It was the period between 1995 to 2000 where investors across the world started investing on internet based startups hoping that all the internet based companies will make money, however by 1999 dot-com bubble started to collapse which is typically referred as dot-com crash.
Entrepreneurs who stuck in Silicon Valley between 1995 to 2000, learned four big lessons from the dot com crash. That still guide business thinking today.
- Make incremental advances
- Grand vision inflated the bubble, so they should not be indulged. Anyone who claims to be able to do something great is suspect and anyone who wants to change the world should be more humble, small, incremental steps are the only safe path forward
- Stay lean and flexible
- All companies must lean which is code for “unplanned”, You should not know what your business will do, planning is arrogant and inflexible.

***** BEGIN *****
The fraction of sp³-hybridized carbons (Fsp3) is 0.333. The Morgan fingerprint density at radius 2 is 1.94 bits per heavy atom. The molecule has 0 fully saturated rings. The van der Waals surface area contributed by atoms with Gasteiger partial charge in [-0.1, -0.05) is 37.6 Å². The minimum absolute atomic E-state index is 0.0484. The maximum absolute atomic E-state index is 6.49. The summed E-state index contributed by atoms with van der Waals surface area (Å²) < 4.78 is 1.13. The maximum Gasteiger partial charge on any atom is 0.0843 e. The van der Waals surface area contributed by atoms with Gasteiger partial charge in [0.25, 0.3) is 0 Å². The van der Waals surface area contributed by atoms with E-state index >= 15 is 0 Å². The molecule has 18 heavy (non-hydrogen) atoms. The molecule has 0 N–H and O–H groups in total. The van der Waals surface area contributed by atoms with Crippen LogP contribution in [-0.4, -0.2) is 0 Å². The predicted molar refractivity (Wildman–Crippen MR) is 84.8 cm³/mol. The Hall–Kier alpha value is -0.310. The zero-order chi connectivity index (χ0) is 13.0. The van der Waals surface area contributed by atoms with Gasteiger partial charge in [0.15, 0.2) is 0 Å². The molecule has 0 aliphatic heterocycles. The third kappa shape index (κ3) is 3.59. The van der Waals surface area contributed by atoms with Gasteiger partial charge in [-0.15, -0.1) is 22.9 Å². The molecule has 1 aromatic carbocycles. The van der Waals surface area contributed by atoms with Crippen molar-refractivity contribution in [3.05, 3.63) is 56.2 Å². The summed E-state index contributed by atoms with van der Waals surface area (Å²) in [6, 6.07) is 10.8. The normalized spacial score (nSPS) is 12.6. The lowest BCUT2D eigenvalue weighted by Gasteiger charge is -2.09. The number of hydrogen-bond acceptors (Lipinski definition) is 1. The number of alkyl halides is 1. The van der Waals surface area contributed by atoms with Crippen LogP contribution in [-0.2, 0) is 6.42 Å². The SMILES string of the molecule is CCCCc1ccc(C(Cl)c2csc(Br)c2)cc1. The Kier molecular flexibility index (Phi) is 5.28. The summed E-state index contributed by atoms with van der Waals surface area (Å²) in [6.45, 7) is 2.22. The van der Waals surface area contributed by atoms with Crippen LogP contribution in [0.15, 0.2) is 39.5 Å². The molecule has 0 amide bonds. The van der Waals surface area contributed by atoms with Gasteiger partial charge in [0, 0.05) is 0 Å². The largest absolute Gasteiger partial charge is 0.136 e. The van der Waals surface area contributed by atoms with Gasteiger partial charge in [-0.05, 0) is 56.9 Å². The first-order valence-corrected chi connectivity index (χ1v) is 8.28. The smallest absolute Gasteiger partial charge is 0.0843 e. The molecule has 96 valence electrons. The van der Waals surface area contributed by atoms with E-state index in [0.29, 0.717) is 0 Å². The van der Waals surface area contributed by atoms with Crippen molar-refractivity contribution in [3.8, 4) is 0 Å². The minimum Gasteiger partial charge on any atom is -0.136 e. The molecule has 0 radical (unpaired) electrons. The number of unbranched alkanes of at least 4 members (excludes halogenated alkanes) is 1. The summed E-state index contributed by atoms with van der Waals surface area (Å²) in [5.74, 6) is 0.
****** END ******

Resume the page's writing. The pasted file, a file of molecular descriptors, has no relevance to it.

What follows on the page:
- Improve on the competition
- Don’t try to create a new market prematurely. The only way to know you have a real business is to start with an already existing customer, so you should build your company by improving on recognisable products already offered by successful competitors.
- Focus on Product not Sales
- If your product requires advertising or sales people to sell it, its not good enough. Technology is primarily about product development, not distribution. Bubble era advertising was obviously wasteful, so the only sustainable growth is viral growth.
Try things out “Iterate”, Treat Entrepreneurship as agnostic experimentation
These lessons have become dogma in startup world; those who would ignore them are presumed to invite the justified doom visited upon technology in the great crash of zero and yet the opposite principle are probably more correct.
- It is better to risk boldness than triviality (lack of seriousness or importance)
- A bad plan is better than no plan
- Competitive market destroy profits
- Sales matters just as much as product
Reference: Book Zero To One By Peter Thiel